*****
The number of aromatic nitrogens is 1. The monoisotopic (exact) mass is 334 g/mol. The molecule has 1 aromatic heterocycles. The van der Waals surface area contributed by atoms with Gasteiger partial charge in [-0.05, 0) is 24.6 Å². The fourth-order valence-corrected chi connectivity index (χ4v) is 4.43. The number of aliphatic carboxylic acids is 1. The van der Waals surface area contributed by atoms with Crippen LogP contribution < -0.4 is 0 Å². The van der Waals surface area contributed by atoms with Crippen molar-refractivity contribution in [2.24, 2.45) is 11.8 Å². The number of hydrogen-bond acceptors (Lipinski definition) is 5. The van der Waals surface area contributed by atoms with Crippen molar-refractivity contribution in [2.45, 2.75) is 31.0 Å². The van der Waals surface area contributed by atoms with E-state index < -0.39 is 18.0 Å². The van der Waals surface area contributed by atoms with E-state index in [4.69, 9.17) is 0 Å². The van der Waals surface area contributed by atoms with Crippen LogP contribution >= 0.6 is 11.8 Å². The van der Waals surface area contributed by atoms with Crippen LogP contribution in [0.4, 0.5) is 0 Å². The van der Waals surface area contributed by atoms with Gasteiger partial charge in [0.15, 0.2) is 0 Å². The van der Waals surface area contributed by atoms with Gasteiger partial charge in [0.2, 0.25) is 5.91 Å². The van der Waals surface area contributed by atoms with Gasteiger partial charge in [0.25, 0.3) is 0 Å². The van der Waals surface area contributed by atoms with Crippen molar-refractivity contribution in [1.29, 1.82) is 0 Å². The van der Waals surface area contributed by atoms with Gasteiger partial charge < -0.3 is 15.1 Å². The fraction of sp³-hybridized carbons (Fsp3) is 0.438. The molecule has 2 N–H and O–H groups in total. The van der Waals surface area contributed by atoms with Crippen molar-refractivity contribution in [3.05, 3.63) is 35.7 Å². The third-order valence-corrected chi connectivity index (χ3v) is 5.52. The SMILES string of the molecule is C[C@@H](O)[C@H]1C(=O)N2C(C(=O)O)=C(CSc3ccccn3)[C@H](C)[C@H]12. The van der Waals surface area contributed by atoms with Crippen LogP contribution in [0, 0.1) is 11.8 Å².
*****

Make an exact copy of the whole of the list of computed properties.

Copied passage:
The number of aromatic nitrogens is 1. The monoisotopic (exact) mass is 334 g/mol. The molecule has 1 aromatic heterocycles. The van der Waals surface area contributed by atoms with Gasteiger partial charge in [-0.05, 0) is 24.6 Å². The fourth-order valence-corrected chi connectivity index (χ4v) is 4.43. The number of aliphatic carboxylic acids is 1. The van der Waals surface area contributed by atoms with Crippen LogP contribution < -0.4 is 0 Å². The van der Waals surface area contributed by atoms with Crippen molar-refractivity contribution in [2.24, 2.45) is 11.8 Å². The number of hydrogen-bond acceptors (Lipinski definition) is 5. The van der Waals surface area contributed by atoms with Crippen molar-refractivity contribution in [2.45, 2.75) is 31.0 Å². The van der Waals surface area contributed by atoms with E-state index < -0.39 is 18.0 Å². The van der Waals surface area contributed by atoms with E-state index in [4.69, 9.17) is 0 Å². The van der Waals surface area contributed by atoms with Crippen LogP contribution >= 0.6 is 11.8 Å². The van der Waals surface area contributed by atoms with Crippen LogP contribution in [0.4, 0.5) is 0 Å². The van der Waals surface area contributed by atoms with Gasteiger partial charge in [0.15, 0.2) is 0 Å². The van der Waals surface area contributed by atoms with Gasteiger partial charge in [0.2, 0.25) is 5.91 Å². The van der Waals surface area contributed by atoms with Gasteiger partial charge in [0.25, 0.3) is 0 Å². The van der Waals surface area contributed by atoms with Crippen molar-refractivity contribution in [1.29, 1.82) is 0 Å². The van der Waals surface area contributed by atoms with Gasteiger partial charge < -0.3 is 15.1 Å². The fraction of sp³-hybridized carbons (Fsp3) is 0.438. The molecule has 2 N–H and O–H groups in total. The van der Waals surface area contributed by atoms with Crippen molar-refractivity contribution in [3.05, 3.63) is 35.7 Å². The third-order valence-corrected chi connectivity index (χ3v) is 5.52. The SMILES string of the molecule is C[C@@H](O)[C@H]1C(=O)N2C(C(=O)O)=C(CSc3ccccn3)[C@H](C)[C@H]12. The van der Waals surface area contributed by atoms with Crippen LogP contribution in [0, 0.1) is 11.8 Å².